The European Journal of Endocrinology study traced antibiotic prescriptions given out to a million UK patients.
The research looked at how many antibiotic prescriptions had been given to 208,000 diabetic patients - both type 1 and type 2 diabetics - at least one year before they were diagnosed with their condition, compared with 816,000 non-diabetic patients of the same age and sex.
Nearly half of the patients had been prescribed antibiotics at some point over the course of the study period. The researchers found the risk of type 2 diabetes went up with the number of antibiotic prescriptions a patient received.
The researchers, Dr Ben Boursi and colleagues from the University of Pennsylvania in the US, believe changes to gut bacteria triggered by taking antibiotics might explain their findings.
Dr Boursi said: "Over-prescription of antibiotics is already a problem around the world as bacteria become increasingly resistant to their effects. "Our findings are important, not only for understanding how diabetes may develop, but as a warning to reduce unnecessary antibiotic treatments that might do more harm than good."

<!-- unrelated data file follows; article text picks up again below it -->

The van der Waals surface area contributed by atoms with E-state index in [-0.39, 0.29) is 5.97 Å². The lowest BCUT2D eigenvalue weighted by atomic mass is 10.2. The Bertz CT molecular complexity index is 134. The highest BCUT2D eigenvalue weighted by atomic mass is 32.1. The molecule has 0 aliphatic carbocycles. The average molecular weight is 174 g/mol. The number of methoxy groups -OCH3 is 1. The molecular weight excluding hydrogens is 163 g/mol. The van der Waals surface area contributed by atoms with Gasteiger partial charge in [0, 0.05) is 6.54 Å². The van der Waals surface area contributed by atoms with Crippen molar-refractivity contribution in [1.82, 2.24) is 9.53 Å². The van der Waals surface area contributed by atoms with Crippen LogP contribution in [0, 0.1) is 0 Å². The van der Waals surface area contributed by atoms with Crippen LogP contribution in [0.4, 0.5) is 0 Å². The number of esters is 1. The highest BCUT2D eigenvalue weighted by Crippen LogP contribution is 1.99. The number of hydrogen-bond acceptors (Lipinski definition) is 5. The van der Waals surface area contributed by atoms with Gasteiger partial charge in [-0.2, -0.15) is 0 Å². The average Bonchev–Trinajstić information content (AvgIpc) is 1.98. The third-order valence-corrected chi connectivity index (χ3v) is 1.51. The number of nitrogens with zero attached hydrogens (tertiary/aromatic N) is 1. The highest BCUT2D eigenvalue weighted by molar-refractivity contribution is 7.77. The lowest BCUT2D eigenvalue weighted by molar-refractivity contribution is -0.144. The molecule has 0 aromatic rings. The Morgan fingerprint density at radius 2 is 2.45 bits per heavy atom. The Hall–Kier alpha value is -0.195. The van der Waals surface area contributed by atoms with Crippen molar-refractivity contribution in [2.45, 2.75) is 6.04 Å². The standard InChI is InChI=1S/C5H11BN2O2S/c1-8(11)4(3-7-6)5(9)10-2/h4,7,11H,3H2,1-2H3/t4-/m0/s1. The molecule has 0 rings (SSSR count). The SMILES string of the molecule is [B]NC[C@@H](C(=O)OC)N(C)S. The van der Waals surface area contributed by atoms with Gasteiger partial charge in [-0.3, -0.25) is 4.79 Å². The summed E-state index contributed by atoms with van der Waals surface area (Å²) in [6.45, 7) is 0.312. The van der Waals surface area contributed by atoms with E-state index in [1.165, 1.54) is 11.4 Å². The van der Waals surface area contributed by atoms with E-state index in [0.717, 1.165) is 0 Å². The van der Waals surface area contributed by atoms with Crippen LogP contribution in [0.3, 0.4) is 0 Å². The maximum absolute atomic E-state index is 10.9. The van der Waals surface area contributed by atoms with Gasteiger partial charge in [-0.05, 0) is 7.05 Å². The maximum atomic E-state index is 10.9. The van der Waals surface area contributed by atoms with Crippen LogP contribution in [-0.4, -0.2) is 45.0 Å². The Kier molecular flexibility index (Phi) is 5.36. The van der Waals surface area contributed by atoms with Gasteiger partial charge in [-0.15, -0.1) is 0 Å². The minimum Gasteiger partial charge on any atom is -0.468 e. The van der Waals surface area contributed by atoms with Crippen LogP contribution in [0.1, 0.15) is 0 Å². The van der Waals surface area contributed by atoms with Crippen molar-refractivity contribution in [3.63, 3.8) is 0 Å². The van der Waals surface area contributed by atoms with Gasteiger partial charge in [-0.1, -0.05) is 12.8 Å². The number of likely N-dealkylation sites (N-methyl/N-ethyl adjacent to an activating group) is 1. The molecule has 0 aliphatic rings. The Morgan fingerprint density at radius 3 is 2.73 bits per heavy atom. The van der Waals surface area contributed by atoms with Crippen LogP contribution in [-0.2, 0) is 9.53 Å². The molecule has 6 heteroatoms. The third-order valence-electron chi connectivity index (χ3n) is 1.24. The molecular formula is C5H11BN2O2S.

But some say repeated infections could be a sign that diabetes is developing. People with type 2 diabetes are prone to skin and urine infections, for example. Prof Jodi Lindsay from St George's, University of London, said that since people with type 2 diabetes were at increased risk of developing infections, it was hard to tease the two apart.
"This is a very large and helpful study linking diabetes with antibiotic consumption in the UK public, but at this stage we don't know which is the chicken and which is the egg.
"The idea that antibiotics might contribute to diabetes development might be important and more research needs to be done."